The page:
Beijing Film Academy
|Chancellor||Professor Zhang Hui-Jun|
Beijing Film Academy (BFA; simplified Chinese: 北京电影学院; traditional Chinese: 北京電影學院; pinyin: Běijīng Diànyǐng Xuéyuàn) is a coeducational state-run higher education institution in Beijing, China. The film school is the largest institution specialising in the tertiary education for film and television production in Asia. The academy has earned international recognition for its achievements in film production.
Established in May 1950, the Beijing Film Academy was first named Performance Art Institution of the Film Bureau of the Ministry of Culture. During its first year, 38 students enrolled. For the next five years, the school was renamed thrice - Film School of the Film Bureau of the Ministry of Culture in July 1951, Beijing Film School in March 1953 and finally, Beijing Film Academy on June 1, 1956.
Upon its first establishment, the academy contained 2 schools - the School of Photography and the Animation School with the associated departments and their subsequent specialties. The Screenwriting Department was one of the earliest departments to be established at the academy in 1951.
Gradually, the academy expanded its number of schools and departments. On September 14, 1950, BFA offered its first undergraduate course in performing arts. The course attracted a class of 30 students, many of which were notable figures in film and television. Due to its success, BFA established the Performance Institute in June 1956. In 1952, BFA offered its first programs in sound recording. The Department of Sound Recording was officially founded in 1959. The Department of Sound Recording continued to grow throughout the years. In 1960, BFA's Department of Sound Recording and the School of Engineering were joined together. BFA began offering a two-year course in film and television production management in September 1955. Although the first class only graduated 28 students, the popularity of the course grew, and a Department of Management was formally established in 1987.
In 1966, the Cultural Revolution brought hardships for schools throughout the People's Republic of China. BFA was equally affected; many of its professors left the academy. However, in the beginning of 1976, after the end of the Cultural Revolution, many faculty members returned to BFA. By 1977, the academy had recovered from the Cultural Revolution. Finally, in 1978, the academy allowed new students to apply.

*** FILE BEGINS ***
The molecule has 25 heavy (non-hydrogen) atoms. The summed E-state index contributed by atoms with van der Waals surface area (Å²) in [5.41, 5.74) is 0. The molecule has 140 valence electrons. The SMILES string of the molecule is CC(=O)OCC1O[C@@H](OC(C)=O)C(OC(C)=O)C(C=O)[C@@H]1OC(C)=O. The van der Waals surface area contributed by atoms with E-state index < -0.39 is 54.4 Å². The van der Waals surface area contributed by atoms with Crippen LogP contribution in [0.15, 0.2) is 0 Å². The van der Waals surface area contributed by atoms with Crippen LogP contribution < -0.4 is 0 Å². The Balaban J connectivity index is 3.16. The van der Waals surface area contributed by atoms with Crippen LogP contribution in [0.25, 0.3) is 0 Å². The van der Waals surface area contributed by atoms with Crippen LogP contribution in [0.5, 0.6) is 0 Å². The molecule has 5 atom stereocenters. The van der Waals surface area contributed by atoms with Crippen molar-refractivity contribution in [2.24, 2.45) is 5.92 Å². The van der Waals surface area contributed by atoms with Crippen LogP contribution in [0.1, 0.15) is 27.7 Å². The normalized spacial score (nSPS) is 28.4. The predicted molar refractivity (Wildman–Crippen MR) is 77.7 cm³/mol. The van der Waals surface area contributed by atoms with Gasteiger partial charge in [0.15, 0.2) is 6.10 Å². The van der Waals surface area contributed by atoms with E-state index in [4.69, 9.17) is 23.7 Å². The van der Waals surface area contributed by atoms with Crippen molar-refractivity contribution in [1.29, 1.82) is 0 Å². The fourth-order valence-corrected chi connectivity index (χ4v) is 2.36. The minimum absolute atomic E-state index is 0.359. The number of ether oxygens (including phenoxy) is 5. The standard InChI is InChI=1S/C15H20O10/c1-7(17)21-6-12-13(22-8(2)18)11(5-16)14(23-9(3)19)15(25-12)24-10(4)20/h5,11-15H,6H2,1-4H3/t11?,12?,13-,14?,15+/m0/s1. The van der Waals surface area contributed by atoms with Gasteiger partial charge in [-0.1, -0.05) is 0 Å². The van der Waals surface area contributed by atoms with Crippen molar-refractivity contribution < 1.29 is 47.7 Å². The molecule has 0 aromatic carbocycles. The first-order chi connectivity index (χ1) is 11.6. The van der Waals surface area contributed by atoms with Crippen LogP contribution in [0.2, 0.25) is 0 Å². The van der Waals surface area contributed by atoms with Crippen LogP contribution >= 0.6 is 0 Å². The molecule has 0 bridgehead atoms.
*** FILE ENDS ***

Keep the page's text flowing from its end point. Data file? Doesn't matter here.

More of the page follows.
In 1989, the International School of the Academy was set up, along with the Information Research Center in October 1999.
Individual departments have also developed recently. Major development of the screenwriting department was the establishment of a postgraduate course with master's degree in Screenwriting in 1985, followed by the construction of the undergraduate program on Film Theories in 1987. Further postgraduate courses for Ph.D. students in Screenwriting were set up in 2004.
The academy offers associate, bachelor, and master's degrees in many areas of film. BFA offers courses in script writing, film theory, film directing, film and television production, film acting, film and television art design, advertisements, animations, sound art, cinematography, photography, and entertainment management.
Courses other than the undergraduate and postgraduate studies are also offered. These are:
- Correspondence courses
- Night school courses
- Vocational courses
Schools and departments
Presently, there are five schools that make up the Beijing Film Academy:
- - annually accepts about 15 foreign graduate students
- Performing Arts
- Fine Arts
- Sound Recording
- International Studies
- Continuing Eductation
- Performance Institute
The eight departments and their twelve associated specialities are:
- Department of Art Direction
- Film and television technology
- Film directing
- Department of Film Theory
- Film studies
- Department of Management
- Film production management and distribution
- Department of Photography
- Department of Screenwriting and Cinema Studies
- Film screenwriting
- Department of Sound Recording
- Basic Education